BIOLIFE4D announced earlier this year that it has successfully 3D printed human cardiac tissue demonstrating the ability to 3D bio-print viable tissue for transplant.
The successfully printed cardiac patch contains multiple cell types and included preliminary vascularization. The patches can be used in patients with acute heart failure to restore myocardial contraction.
The company’s process provides the ability to reprogram a patient’s own white blood cells into induced pluripotent stem cells, or iPS cells, which then differentiate into all types of heart tissue cells. The cells are then mixed with nutrients and growth factors to keep them alive, which creates the bio-ink loaded into the specially designed 3D printer that protects the cells during the printing process.
The implication of the process is that a patient’s own iPS cells can be used to bio-print cardiac tissues or ultimately a complete heart that can be transplanted without rejection complications.
The company’s next steps will focus on bio-printing other heart structures such as valves, blood vessels and eventually a mini-heart as it works toward 3D bio-printing a complete human heart for transplant.
The company envisions a process beginning with an MRI of the patient’s heart to obtain precise measurements. Blood cells from the patient will then be transformed into iPS cells and then differentiated into all the cell types needed to reproduce the patient’s heart. The process is outlined in detail in the June 19, 2018 issue of Birth Defects Research.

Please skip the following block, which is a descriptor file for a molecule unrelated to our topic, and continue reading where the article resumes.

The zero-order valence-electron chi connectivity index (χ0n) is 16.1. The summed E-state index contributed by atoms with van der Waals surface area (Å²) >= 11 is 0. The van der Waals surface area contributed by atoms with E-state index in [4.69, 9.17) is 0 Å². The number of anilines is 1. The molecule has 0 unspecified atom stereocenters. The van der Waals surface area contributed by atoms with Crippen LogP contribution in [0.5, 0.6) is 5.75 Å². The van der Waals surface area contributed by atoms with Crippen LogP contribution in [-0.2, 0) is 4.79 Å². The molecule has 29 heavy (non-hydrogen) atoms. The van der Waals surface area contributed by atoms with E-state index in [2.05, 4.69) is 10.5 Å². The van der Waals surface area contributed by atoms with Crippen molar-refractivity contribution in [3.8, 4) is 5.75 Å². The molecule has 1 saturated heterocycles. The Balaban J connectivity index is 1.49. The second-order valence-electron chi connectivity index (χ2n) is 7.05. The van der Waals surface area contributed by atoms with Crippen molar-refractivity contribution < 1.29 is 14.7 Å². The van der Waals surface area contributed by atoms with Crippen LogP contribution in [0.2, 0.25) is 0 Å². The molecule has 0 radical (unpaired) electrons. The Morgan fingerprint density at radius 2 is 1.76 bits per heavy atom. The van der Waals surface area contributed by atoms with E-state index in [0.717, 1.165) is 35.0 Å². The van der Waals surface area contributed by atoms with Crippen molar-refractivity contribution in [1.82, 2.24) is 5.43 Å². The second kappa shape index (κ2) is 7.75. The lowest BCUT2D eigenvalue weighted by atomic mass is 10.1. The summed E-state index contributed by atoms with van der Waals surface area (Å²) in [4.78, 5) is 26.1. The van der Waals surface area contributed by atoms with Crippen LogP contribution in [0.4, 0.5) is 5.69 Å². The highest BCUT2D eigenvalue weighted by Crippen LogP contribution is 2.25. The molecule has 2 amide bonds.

The heart will be 3D printed in layers using a support scaffold to hold the cells together. Once complete the heart will be placed in a bioreactor that recreates the conditions inside the body allowing the cells to self-organize into networks of living tissue that will eventually begin beating in unison. At that point the scaffolding is dissolved, and the heart is ready for transplant.
The company’s objective is to disrupt how heart disease and other cardiac impairments are treated, particularly by improving the transplant process by eliminating the need for donor organs.
“This is a tremendous time for BIOLIFE4D and we could not be prouder to have accomplished this scientific landmark in such a short period of time,” Steven Morris, CEO, BIOLIFE4D said in a press release. “From the beginning, our mission has been to utilize our technology to save lives. Today, we believe we are one step closer to ultimately achieving that goal.”
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Sources: BIOLIFE4D press release, and review article in Birth Defects Research.